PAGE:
Fink (BlackRock): «Efficient markets are wanted for pensions and infrastructure» | EUROtoday

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«Today's society places a variety of vitality into serving to folks dwell longer. But it doesn't put even a fraction of that vitality into serving to folks dwell comfortably all these further years.” Larry Fink, president of BlackRock, the largest asset management company in the world, in the usual letter he writes every year puts his finger on a plague of modern society: the extension of life is a beautiful thing, but it must also be associated to a pension and welfare system that is capable of supporting aging people over the years. This is one of the most important challenges for the future. And the answer, in his opinion, is only one: the capital market. In short, markets will be fundamental to face this challenge and also another, which Fink emphasizes: infrastructure.

The importance of financial markets

The president of BlackRock starts, in his letter, from a personal memory of his parents. When they were elderly and retired – he recalls – they had enough savings to allow them to live well. «My parents lived the last years of their lives with dignity and financial freedom – writes Fink -. Many people don't have this opportunity.” But everybody might. As? The reply, in his opinion, lies within the improvement of an environment friendly capital market.

To clarify the significance of markets, Fink returns to the 2008 monetary disaster following the collapse of Lehman Brothers. Why has the United States recovered higher and quicker than different nations? Because they’ve an environment friendly capital market, explains Fink. «In Europe, the place financial savings are primarily held in banks, economies froze from the second banks needed to flip off the credit score faucets. Naturally, banks additionally closed within the United States, however since there was a market within the US able to offering various capital, the nation was in a position to get better extra rapidly.”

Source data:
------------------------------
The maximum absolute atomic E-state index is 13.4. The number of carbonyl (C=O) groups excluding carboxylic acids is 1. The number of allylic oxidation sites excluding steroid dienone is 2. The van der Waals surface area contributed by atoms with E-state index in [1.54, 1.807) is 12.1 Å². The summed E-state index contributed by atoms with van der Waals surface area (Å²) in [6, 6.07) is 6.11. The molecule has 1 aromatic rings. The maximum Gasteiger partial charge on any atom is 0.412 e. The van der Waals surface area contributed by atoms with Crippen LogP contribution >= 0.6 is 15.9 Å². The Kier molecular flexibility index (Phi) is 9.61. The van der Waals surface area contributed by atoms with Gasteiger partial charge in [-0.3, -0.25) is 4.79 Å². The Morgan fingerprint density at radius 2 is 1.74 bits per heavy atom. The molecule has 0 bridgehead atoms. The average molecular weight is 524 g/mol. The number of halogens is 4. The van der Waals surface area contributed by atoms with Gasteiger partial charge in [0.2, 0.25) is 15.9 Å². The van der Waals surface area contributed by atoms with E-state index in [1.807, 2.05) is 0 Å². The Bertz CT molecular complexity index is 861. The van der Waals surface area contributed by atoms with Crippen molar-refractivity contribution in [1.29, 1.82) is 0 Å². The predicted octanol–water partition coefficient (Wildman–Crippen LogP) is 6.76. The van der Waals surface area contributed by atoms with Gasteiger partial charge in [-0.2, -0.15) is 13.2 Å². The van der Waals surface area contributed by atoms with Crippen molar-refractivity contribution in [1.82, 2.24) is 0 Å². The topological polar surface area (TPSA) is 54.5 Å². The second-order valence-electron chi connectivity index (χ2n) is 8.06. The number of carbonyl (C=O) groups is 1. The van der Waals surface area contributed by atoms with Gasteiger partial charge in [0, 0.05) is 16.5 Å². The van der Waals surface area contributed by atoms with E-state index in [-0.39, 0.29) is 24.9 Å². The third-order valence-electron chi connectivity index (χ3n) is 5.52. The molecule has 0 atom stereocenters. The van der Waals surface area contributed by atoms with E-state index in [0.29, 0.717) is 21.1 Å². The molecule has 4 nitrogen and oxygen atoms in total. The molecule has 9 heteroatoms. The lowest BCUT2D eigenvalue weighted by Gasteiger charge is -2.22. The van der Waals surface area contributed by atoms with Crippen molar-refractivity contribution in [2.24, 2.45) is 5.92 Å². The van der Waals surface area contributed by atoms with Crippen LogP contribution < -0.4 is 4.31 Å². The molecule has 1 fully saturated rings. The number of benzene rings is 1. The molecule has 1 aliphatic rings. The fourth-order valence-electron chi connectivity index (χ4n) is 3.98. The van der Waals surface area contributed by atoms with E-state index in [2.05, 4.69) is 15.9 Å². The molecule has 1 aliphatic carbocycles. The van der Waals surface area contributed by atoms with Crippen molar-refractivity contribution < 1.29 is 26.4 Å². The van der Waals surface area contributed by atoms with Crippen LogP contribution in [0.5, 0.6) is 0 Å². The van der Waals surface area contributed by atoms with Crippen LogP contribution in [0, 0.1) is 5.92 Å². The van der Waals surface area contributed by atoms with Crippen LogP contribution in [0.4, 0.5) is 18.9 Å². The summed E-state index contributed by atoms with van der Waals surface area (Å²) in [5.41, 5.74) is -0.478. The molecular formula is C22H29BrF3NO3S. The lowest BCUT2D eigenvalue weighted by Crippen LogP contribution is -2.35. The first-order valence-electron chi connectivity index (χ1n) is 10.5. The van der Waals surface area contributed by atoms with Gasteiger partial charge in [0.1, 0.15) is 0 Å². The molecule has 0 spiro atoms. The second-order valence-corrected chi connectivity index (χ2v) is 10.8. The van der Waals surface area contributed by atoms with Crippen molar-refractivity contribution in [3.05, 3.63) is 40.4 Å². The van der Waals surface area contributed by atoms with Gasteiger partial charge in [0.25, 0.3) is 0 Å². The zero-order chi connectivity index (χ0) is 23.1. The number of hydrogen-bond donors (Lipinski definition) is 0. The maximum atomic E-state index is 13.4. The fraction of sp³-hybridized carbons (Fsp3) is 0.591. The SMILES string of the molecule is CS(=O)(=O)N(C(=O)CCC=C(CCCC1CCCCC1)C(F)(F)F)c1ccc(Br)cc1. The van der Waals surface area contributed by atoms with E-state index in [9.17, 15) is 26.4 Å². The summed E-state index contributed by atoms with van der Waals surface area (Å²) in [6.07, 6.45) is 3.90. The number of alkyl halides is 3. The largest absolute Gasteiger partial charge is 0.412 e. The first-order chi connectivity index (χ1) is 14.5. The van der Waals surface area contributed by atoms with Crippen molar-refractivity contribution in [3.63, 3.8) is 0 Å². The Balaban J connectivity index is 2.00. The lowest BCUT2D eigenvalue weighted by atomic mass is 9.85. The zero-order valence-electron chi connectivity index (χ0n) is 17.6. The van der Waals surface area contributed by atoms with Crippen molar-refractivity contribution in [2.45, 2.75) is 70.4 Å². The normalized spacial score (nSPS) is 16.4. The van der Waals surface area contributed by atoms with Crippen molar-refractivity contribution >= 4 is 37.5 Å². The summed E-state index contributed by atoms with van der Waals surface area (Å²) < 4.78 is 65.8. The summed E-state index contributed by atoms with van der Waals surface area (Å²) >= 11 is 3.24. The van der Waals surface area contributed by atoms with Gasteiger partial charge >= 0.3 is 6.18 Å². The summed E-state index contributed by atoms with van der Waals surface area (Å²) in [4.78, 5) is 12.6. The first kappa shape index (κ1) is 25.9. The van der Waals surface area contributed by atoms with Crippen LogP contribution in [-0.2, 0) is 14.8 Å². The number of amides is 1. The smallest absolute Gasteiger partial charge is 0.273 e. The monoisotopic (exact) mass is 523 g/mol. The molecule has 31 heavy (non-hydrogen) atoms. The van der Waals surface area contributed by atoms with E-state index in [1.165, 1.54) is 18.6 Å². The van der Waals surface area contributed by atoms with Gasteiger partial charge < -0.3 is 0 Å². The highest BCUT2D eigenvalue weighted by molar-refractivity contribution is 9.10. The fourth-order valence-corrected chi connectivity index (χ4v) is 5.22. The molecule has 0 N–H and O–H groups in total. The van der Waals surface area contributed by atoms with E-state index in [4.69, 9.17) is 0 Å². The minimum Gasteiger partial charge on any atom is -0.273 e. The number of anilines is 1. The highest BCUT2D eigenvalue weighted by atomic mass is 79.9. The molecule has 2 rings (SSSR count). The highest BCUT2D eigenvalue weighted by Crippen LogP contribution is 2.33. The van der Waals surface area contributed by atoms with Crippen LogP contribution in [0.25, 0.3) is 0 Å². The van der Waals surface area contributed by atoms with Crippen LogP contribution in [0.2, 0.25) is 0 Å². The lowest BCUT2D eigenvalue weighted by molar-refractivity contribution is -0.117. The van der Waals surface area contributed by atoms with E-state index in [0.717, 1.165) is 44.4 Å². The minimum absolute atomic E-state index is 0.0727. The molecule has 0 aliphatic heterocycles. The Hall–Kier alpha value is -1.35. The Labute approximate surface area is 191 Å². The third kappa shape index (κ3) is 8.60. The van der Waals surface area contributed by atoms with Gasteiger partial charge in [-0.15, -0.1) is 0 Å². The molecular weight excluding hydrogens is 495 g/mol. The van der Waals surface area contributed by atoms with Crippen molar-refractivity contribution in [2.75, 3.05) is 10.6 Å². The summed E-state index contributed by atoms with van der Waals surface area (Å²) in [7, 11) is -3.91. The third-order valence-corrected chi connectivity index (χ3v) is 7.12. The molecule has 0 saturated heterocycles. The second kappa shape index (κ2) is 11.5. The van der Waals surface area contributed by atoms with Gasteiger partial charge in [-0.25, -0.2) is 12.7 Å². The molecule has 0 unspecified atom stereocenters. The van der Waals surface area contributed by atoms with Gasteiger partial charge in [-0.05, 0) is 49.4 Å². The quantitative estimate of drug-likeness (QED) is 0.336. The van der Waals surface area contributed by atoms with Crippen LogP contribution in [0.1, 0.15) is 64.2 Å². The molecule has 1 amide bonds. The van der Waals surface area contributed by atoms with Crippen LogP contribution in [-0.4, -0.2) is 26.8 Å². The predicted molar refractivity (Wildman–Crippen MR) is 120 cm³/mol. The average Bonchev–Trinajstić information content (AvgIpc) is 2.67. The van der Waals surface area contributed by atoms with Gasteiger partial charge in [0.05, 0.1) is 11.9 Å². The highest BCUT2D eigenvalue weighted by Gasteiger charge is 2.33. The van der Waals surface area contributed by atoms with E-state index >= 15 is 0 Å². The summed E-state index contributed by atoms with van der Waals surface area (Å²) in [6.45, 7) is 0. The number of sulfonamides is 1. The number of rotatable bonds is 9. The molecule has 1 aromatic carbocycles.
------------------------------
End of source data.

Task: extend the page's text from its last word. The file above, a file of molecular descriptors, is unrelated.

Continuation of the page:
Today the stock and bond market provides 70% of business financing in the US, more than anywhere else in the world. This – underlines Fink – is the great lesson that the 2008 crisis left us: «Countries that aspire to create prosperity not only need a solid banking system, but also a strong capital market». This is why many countries do everything they can to build an efficient market.

The challenge of aging

«By half a century, one sixth of the global population will be over 65 – writes Fink. In 2019 he was one in 11 people of that age. To support these people financially, governments must make it a priority to build a robust capital market.” What ought to governments do to attain this outcome? Fink doesn't have a solution.